iNovia Capital partner Chris Arsenault said he was sitting down at dinner last night with a Canadian entrepreneur in Silicon Valley. The entrepreneur said that just recently a partner at one of the huge Silicon Valley venture capital firms had got in his private jet, flew over to Waterloo, picked him up, and returned to California. It was all to woo the entrepreneur, showing them the grand possibility of taking [enter firm name here]’s money.
“And all I could do was pay for dinner,” laughed Arsenault.
The story is significant because of a New York Times piece published on Wednesday, entitled “Venture Capitalists Treat Entrepreneurs as Royalty“.
“A trip to an island resort by seaplane. Exclusive soirees with business titans and celebrities. An offer to share in investment profits, with no need to put capital at risk. These are just some of the inducements that venture capitalists have recently bestowed on the entrepreneurs who run the startups they have invested in – or used as a carrot to lure new entrepreneurs to their portfolio,” read the piece.
Naturally I bulked at the subject matter, given the things I regularly see at tech events here in Canada: VC’s sometimes hiding so they don’t have to listen to another weak pitch, over-intently-eyed entrepreneurs aggressively butting into circles to talk to an investor, misguided social behaviour forgiven in the name of “hustle”.
Surely the power structure must run in favour of the VCs, right? For those who bet in tons of unproven companies, many of which have achieved nothing, they’re the gatekeepers, the gods, the ones who can ask, “what have you done for me lately?”.
Maybe not. Arsenault largely agreed with the article.
Competition is fierce among investors, wrote the Times, “to gain access to the startups that are seen as most promising, giving entrepreneurs the leverage to demand rich terms and additional voting power.”
And then there’s the heavier amounts of seed capital these days – in the US, $17.3-billion in the first half of the year, compared with $7.7-billion raised in the period a year earlier, according to Thomson Reuters and the National Venture Capital Association.
For Arsenault, it’s all about “IRR”, or Internal Rate of Return, or basically how much money the firm is going to reap from the deal. They spend much of their time helping, even courting those entrepreneurs that will bring them a high IRR, which isn’t many of them.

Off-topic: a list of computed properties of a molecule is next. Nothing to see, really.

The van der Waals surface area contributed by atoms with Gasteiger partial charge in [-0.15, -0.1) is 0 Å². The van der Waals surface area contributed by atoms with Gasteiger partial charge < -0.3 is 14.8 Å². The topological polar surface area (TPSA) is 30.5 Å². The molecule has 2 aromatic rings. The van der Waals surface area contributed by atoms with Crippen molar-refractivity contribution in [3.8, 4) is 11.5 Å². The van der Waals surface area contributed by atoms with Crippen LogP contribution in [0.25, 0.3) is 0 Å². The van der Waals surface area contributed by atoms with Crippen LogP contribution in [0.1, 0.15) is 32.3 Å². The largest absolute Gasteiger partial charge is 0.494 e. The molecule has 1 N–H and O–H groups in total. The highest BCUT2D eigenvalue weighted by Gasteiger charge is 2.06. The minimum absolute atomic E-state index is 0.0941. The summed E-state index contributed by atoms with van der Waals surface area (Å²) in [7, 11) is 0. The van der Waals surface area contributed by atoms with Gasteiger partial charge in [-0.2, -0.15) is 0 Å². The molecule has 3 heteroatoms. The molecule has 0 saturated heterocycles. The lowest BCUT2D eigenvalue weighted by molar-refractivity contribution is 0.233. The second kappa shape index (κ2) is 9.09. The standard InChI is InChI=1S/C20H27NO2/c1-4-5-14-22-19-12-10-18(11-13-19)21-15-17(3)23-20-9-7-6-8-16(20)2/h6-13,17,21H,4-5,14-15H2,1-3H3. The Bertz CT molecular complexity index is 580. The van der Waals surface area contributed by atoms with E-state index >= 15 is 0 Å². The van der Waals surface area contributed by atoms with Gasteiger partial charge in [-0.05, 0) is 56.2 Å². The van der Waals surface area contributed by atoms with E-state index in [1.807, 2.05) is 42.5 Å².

It’s like a cycle: “the best VC firms that generate the best returns attract the best entrepreneurs, who then generate the best returns,” he said. “And then you have this 10/90 rule, where 10 percent of the VC firms (or less) represent 90 percent of the IRR in the whole industry.”
That’s the reality we live in, he said, so VC funds all have the same goal, which is finding those few entrepreneurs that are going to make a huge difference.
As the Times article read, “To persuade entrepreneurs to accept their money – and distinguish themselves from rival investors – venture capitalists are offering all manner of perks, which some finance experts interpret as a sign of an overheated market.” Like an arms race, said one commenter.
For Canadians, Arsenault only sees it as a good thing- at least these high-powered investors are recognizing Canadian talent, regardless of whether their shiny possessions they throw around in pursuit of an entrepreneur are nothing more than a College football powerhouse throwing booster money and promises at a blue-chip high school recruit.
But Arsenault said that some of his best-performing portfolio companies are with him because he fought to be their along their side for months and months before offering money. “It was relationships that brought us into a deal,” he said of Luxury Retreat‘s Joe Poulin.
He said its more than just the shiny toys, the jets and the trips. It’s about being more than an investor and doing more than just giving money. It was doubtless the familiar refrain we hear from every VC, but coming out of Arsenault’s mouth one gets the feeling he’s genuine.
“My goal is to become the best parter for an entrepreneur, and if we have a fit, we’ll be the best partner,” he said. “That’s the message that I’m trying to put forward- it doesn’t really matter if we pay for expensive trips for entrepreneurs. What matters is whether the VC is going support you, be a good partner when you’re having trouble and whether they’ll be someone who will listen to you, not bitch at you when you’re not hitting your milestones.”
Something tells me that Arsenault’s meagre offering of paying for a dinner with that entrepreneur may have resonated more than the expensive jet trip, whether he was trying to invest or not.